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Saturday, August 16, 2008

High Oil Prices and the Dangerous Security and Foreign Policy Spillovers: 2nd in a Series

Today's Subject 

At Carpe Diem, a new thread was started last week (mid-August) by Prof Mark Perry, its head, on the question of high oil prices and whether such interdependence on the international oil market is desirable or not . . . what with the choices facing us now and in the near future as far as energy sources go.  In particular, Perry started the thread with a quote from T. Boone Pickens --- the Texas oil-billionaire --- who has switched to supporting wind-power as a way to start digging us out from what he regards as a dangerous transfer of huge wealth to foreign states that we import from.

A libertarian, Prof Perry disagreed.  Not a libertarian, prof bug agreed with Pickens, though for other reasons.  In particular, as he argues in his three lengthy commentaries in that thread --- one of which takes issue with Perry's interpretation --- the buggy prof argues that virtually all cost/benefit analyses put out by economists about the international oil market are badly flawed. 

Four Such Flaws Stand Out

  1. The international oil market can't be analyzed as a competitive economic market.  Prices globally are set in large part by the OPEC cartel, through its production quotas.  And 60% of our imports, which amount to 10 million barrels a day, come from OPEC sources.
  2. Energy markets in the US --- whether based on oil, gasoline, natural gas, nuclear power, hydroelectric, coal, or more recently ethanol --- have all been heavily subsidized, and for decades. The 2005 energy bill passed by the Republican Party and signed by President Bush, for instance, committed $6 billion to the oil and gas industries, $12 billion to the nuclear power industry, and $9 billion to the coal industry, plus other kinds of windfalls, along with big support for ethanol production and wind and solar and electricity . . . a total of $85 billion.   Later, in the spring of 2008, President Bush asked for $18 billion worth of subsidies for the oil and gas industries alone.  And of course gasoline and heating oil are delivered to dealers by trucks that use tax-built freeways, highways, and streets.
  3. There are huge costs in military and foreign policy spillovers that follow from the US's growing dependence on foreign oil.  In particular, we have spent trillions of dollars and now thousands of American lives to protect oil-rich countries in the Persian Gulf whose importance have been way inflated because of our growing dependence on imported oil.  Meanwhile, almost all of the EU, Japan, Latin America, and Pacific Asia free-ride on our security efforts in that region.
  4. Extravagantly high oil and gas prices have fueled the militancy and aggressivity of Iran and Russia, whose economies would otherwise turn out to be basket-cases, just as those prices did for Saddam Hussein's Iraqi regime until our multilateral intervention there in 2003.  The same is true of the demagogic policies of Hugo Chavez's regime in Venezuela, both inside the country and toward the rest of Latin America.  And the double-dealing Wahhabi zealots who rule Saudi Arabia continue to peddle their outrageous Islamist propaganda world-wide --- which is markedly anti-Christian, anti-Jewish, anti-Hindu, and anti-Buddhist, not to forget misogynist to the core --- all the while relying on American protection against its own and foreign-based terrorists . . . not to forget Shiite Iran, its major rival in spreading Islamist fanaticism abroad.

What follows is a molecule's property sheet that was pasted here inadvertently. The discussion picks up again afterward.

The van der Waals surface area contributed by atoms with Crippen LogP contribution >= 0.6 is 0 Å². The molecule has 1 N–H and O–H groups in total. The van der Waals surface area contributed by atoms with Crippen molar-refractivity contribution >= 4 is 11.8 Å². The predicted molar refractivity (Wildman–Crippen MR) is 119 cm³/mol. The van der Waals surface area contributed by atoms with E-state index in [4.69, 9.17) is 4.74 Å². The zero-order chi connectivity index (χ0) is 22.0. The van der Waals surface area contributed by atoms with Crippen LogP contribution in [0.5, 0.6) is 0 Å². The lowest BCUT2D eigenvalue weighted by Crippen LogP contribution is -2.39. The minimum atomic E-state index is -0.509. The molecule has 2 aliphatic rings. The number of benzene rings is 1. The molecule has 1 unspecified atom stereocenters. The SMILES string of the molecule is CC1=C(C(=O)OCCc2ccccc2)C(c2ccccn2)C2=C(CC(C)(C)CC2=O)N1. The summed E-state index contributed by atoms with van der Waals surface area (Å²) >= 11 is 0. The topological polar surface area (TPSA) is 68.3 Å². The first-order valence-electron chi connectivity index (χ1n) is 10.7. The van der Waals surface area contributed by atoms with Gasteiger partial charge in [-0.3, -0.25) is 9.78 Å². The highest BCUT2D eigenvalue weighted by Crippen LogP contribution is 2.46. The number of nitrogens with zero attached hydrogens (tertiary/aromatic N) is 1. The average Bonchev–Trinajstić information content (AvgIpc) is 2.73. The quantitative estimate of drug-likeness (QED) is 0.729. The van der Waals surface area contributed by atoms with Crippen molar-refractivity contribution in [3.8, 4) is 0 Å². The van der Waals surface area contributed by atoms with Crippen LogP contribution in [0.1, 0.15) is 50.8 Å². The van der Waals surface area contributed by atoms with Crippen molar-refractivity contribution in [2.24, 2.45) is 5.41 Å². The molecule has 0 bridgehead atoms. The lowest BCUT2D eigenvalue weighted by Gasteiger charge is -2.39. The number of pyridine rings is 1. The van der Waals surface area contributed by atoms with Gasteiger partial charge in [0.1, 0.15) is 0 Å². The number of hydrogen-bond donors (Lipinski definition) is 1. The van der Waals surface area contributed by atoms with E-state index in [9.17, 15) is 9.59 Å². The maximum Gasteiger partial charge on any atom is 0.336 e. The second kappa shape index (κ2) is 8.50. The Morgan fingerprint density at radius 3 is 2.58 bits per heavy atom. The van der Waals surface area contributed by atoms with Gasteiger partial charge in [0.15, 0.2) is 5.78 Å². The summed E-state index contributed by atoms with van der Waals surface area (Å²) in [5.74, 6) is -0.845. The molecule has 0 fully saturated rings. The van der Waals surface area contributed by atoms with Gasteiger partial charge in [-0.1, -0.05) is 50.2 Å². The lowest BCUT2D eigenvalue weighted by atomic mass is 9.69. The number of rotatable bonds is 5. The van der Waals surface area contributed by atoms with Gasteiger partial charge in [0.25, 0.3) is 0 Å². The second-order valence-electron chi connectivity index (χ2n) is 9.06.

What to Do

Prof bug argues in the thread that if we take into account all four of these factors --- remember, nearly always ignored in cost/benefit economic analyses and commentaries --- we would do well to adopt a national policy of switching to a basic energy source for all our energy uses: electricity, which has the big advantage of being produced by natural gas, coal (which can be produced cleanly at a cost), hydroelectric, nuclear, and solar and wind.  In a decade or so, we would be able with proper subsidies --- including once electric driven vehicles become mass produced in three years or so --- to both free ourselves from most of our oil imports, while reducing the significance of the Middle East as oil prices plunge.  An added benefit would be more environmentally benign forms of energy usage.

And, as prof bug also argues in one of his three commentaries in that Carpe Diem thread, electricity as one big benefit: electricity, once it's produced, cannot be hiked in price by foreign countries and companies seeking to import it from the United States.  Yes, some of the sources can be imported --- but aside from oil, we have vast coal and natural gas resources, and the same we be true of electricity generated by hydroelectric and nuclear-power production.